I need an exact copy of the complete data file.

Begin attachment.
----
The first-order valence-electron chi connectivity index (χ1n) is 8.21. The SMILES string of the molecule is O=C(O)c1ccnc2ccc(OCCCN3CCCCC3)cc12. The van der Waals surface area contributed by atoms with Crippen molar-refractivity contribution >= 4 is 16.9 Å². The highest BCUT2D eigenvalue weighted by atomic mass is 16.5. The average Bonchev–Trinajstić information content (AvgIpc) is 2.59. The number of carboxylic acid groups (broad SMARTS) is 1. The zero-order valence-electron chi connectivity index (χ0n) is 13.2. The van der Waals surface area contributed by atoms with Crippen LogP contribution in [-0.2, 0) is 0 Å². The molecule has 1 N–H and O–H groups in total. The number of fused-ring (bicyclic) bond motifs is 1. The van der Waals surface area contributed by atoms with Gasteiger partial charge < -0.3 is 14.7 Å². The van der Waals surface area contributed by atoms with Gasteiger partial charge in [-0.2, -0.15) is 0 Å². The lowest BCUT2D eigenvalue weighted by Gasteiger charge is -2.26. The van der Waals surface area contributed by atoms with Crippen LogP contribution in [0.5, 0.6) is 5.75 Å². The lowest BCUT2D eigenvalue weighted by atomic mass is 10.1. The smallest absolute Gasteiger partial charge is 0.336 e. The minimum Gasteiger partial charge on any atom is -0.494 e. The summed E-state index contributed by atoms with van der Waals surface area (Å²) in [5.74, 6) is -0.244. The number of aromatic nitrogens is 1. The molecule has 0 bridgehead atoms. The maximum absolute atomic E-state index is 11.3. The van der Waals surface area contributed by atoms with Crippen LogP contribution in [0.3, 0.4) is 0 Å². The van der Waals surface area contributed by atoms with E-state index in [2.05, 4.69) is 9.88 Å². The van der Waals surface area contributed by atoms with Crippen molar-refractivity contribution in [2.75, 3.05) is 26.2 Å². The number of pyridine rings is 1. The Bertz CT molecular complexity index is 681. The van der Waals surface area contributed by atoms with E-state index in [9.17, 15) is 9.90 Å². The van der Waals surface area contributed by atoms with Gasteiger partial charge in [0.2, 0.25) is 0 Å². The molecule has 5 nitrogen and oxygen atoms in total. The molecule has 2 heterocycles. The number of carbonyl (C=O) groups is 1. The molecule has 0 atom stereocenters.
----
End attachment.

The first-order valence-electron chi connectivity index (χ1n) is 8.21. The SMILES string of the molecule is O=C(O)c1ccnc2ccc(OCCCN3CCCCC3)cc12. The van der Waals surface area contributed by atoms with Crippen molar-refractivity contribution >= 4 is 16.9 Å². The highest BCUT2D eigenvalue weighted by atomic mass is 16.5. The average Bonchev–Trinajstić information content (AvgIpc) is 2.59. The number of carboxylic acid groups (broad SMARTS) is 1. The zero-order valence-electron chi connectivity index (χ0n) is 13.2. The van der Waals surface area contributed by atoms with Crippen LogP contribution in [-0.2, 0) is 0 Å². The molecule has 1 N–H and O–H groups in total. The number of fused-ring (bicyclic) bond motifs is 1. The van der Waals surface area contributed by atoms with Gasteiger partial charge < -0.3 is 14.7 Å². The van der Waals surface area contributed by atoms with Gasteiger partial charge in [-0.2, -0.15) is 0 Å². The lowest BCUT2D eigenvalue weighted by Gasteiger charge is -2.26. The van der Waals surface area contributed by atoms with Crippen LogP contribution in [0.5, 0.6) is 5.75 Å². The lowest BCUT2D eigenvalue weighted by atomic mass is 10.1. The smallest absolute Gasteiger partial charge is 0.336 e. The minimum Gasteiger partial charge on any atom is -0.494 e. The summed E-state index contributed by atoms with van der Waals surface area (Å²) in [5.74, 6) is -0.244. The number of aromatic nitrogens is 1. The molecule has 0 bridgehead atoms. The maximum absolute atomic E-state index is 11.3. The van der Waals surface area contributed by atoms with Crippen LogP contribution in [0.3, 0.4) is 0 Å². The van der Waals surface area contributed by atoms with E-state index in [2.05, 4.69) is 9.88 Å². The van der Waals surface area contributed by atoms with Crippen molar-refractivity contribution in [2.75, 3.05) is 26.2 Å². The number of pyridine rings is 1. The Bertz CT molecular complexity index is 681. The van der Waals surface area contributed by atoms with E-state index in [9.17, 15) is 9.90 Å². The van der Waals surface area contributed by atoms with Gasteiger partial charge in [0.2, 0.25) is 0 Å². The molecule has 5 nitrogen and oxygen atoms in total. The molecule has 2 heterocycles. The number of carbonyl (C=O) groups is 1. The molecule has 0 atom stereocenters.